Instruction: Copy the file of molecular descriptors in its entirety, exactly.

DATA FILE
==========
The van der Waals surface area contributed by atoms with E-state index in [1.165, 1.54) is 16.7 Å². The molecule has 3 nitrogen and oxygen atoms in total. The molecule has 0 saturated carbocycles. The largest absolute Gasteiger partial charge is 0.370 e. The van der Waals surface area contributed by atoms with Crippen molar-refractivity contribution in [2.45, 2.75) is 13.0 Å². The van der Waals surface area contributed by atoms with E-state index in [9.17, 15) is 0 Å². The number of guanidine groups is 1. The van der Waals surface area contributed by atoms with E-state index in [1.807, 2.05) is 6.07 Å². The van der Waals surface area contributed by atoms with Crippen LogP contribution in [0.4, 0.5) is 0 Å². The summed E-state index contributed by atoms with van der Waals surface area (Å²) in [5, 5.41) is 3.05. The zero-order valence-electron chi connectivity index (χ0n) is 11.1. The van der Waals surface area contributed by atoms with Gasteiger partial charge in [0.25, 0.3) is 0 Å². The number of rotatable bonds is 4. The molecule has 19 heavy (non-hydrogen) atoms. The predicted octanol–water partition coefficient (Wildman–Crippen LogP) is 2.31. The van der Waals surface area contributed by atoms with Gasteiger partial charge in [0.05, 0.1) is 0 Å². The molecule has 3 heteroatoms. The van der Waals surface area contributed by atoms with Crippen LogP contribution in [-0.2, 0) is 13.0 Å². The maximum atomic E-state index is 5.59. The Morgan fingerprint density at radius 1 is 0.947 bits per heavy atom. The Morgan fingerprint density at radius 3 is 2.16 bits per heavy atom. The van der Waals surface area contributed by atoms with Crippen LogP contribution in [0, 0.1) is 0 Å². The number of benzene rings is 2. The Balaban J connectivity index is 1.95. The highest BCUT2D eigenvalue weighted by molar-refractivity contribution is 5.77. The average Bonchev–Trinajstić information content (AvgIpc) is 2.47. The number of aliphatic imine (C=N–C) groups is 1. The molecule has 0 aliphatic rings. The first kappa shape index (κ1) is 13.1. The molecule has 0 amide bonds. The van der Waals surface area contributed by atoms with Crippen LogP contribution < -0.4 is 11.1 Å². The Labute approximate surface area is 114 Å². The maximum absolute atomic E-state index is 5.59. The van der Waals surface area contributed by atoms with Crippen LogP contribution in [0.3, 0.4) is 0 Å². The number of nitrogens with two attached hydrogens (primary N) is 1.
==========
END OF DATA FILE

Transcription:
The van der Waals surface area contributed by atoms with E-state index in [1.165, 1.54) is 16.7 Å². The molecule has 3 nitrogen and oxygen atoms in total. The molecule has 0 saturated carbocycles. The largest absolute Gasteiger partial charge is 0.370 e. The van der Waals surface area contributed by atoms with Crippen molar-refractivity contribution in [2.45, 2.75) is 13.0 Å². The van der Waals surface area contributed by atoms with E-state index in [9.17, 15) is 0 Å². The number of guanidine groups is 1. The van der Waals surface area contributed by atoms with E-state index in [1.807, 2.05) is 6.07 Å². The van der Waals surface area contributed by atoms with Crippen LogP contribution in [0.4, 0.5) is 0 Å². The summed E-state index contributed by atoms with van der Waals surface area (Å²) in [5, 5.41) is 3.05. The zero-order valence-electron chi connectivity index (χ0n) is 11.1. The van der Waals surface area contributed by atoms with Gasteiger partial charge in [0.25, 0.3) is 0 Å². The number of rotatable bonds is 4. The molecule has 19 heavy (non-hydrogen) atoms. The predicted octanol–water partition coefficient (Wildman–Crippen LogP) is 2.31. The van der Waals surface area contributed by atoms with Gasteiger partial charge in [0.05, 0.1) is 0 Å². The molecule has 3 heteroatoms. The van der Waals surface area contributed by atoms with Crippen LogP contribution in [-0.2, 0) is 13.0 Å². The maximum atomic E-state index is 5.59. The Morgan fingerprint density at radius 1 is 0.947 bits per heavy atom. The Morgan fingerprint density at radius 3 is 2.16 bits per heavy atom. The van der Waals surface area contributed by atoms with Crippen LogP contribution in [0, 0.1) is 0 Å². The number of benzene rings is 2. The Balaban J connectivity index is 1.95. The highest BCUT2D eigenvalue weighted by molar-refractivity contribution is 5.77. The average Bonchev–Trinajstić information content (AvgIpc) is 2.47. The number of aliphatic imine (C=N–C) groups is 1. The molecule has 0 aliphatic rings. The first kappa shape index (κ1) is 13.1. The molecule has 0 amide bonds. The van der Waals surface area contributed by atoms with Crippen LogP contribution < -0.4 is 11.1 Å². The Labute approximate surface area is 114 Å². The maximum absolute atomic E-state index is 5.59. The van der Waals surface area contributed by atoms with Crippen LogP contribution in [0.3, 0.4) is 0 Å². The number of nitrogens with two attached hydrogens (primary N) is 1.